The common language runtime is stack based. So, in order to perform any operation, MSIL code first pushes the operands onto a virtual stack, and then executes the operator. The operator grabs the operands off the stack, performs the required operation, and places the result back on the stack. At any one time, this method has no more than eight operands pushed onto the virtual stack. You can identify this number by looking at the .maxstack attribute that appears just before the MSIL code.
Now examine the first few MSIL instructions, which are reproduced on the following four lines:
IL_0000: ldarg.0 ; Load the object's 'this' pointer on the stack
IL_0001: ldc.i4.0 ; Load the constant 4-byte value of 0 on the stack
IL_0002: conv.i8 ; Convert the 4-byte 0 to an 8-byte 0
IL_0003: stfld int64 WordCounter::totalLines
The instruction at IL_0000 loads the first parameter that was passed to the method onto the virtual stack. Every instance method is always passed the address of the object's memory. This argument is called Argument Zero and is never explicitly shown in the method's signature. So, even though the .ctor method looks like it receives zero arguments, it actually receives one argument. The instruction at IL_0000, then, loads the pointer to this object onto the virtual stack.
The instruction at IL_0001 loads a constant 4-byte value of zero onto the virtual stack.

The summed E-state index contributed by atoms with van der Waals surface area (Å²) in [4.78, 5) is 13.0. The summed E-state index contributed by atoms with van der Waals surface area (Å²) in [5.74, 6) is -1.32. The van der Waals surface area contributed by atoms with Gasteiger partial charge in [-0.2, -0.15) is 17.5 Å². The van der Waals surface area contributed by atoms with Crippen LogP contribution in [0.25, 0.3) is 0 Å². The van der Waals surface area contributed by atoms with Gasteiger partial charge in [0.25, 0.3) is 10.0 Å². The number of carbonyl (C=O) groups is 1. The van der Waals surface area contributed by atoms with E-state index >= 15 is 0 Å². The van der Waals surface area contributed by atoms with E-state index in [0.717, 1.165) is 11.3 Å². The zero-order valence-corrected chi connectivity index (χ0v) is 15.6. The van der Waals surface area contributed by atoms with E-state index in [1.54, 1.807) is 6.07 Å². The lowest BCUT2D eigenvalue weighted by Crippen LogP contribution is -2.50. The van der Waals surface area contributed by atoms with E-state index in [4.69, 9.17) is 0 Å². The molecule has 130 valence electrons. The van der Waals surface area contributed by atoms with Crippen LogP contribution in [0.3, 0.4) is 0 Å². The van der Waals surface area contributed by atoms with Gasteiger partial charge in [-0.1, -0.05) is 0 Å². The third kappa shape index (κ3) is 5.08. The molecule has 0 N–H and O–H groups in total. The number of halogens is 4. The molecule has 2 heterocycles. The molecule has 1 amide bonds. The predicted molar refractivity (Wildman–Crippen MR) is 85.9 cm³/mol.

The instruction at IL_0002 takes the value from the top of the stack (the 4-byte zero), and converts it to an 8-byte zero — thus placing the 8-byte zero on the top of the stack.
At this point, the stack contains two operands: the 8-byte zero and the pointer to this object. The instruction at IL_0003 uses both of these operands to store the value from the top of the stack (the 8-byte zero) into the totalLines field of the object identified on the stack.
The same MSIL instruction sequence is repeated for the totalChars, totalBytes, and totalWords fields.
Initialization of the wordCounter field begins with instruction IL_0020, as shown here:
IL_0021: newobj instance void [mscorlib]System.Collections.SortedList::.ctor()
IL_0026: stfld class [mscorlib]System.Collections.SortedList WordCounter::wordCounter
The instruction at IL_0020 pushes the this pointer for the WordCounter onto the virtual stack. This operand is not used by the newobj instruction but will be used by the stfld instruction at IL_0026.
The instruction at IL_0021 tells the runtime to create a new System.Collections.SortedList object and to call its constructor with no arguments. When newobj returns, the address of the SortedList object is on the stack. At this point, the stfld instruction at IL_0026 stores the pointer to the SortedList object in the WordCounter object's wordCounter field.
After all the WordCounter object's fields have been initialized, the instruction at IL_002b pushes the this pointer onto the virtual stack, and IL_002c calls the constructor in the base type (System.Object).
Of course, the last instruction at IL_0031 is the return instruction that causes the WordCounter constructor to return to the code that created it. Constructors have to return void, so nothing is placed on the stack before the constructor returns.
Now look at another example. Double-click the GetWordsByOccurranceEnumerator method to see its MSIL code, which is shown in the following figure.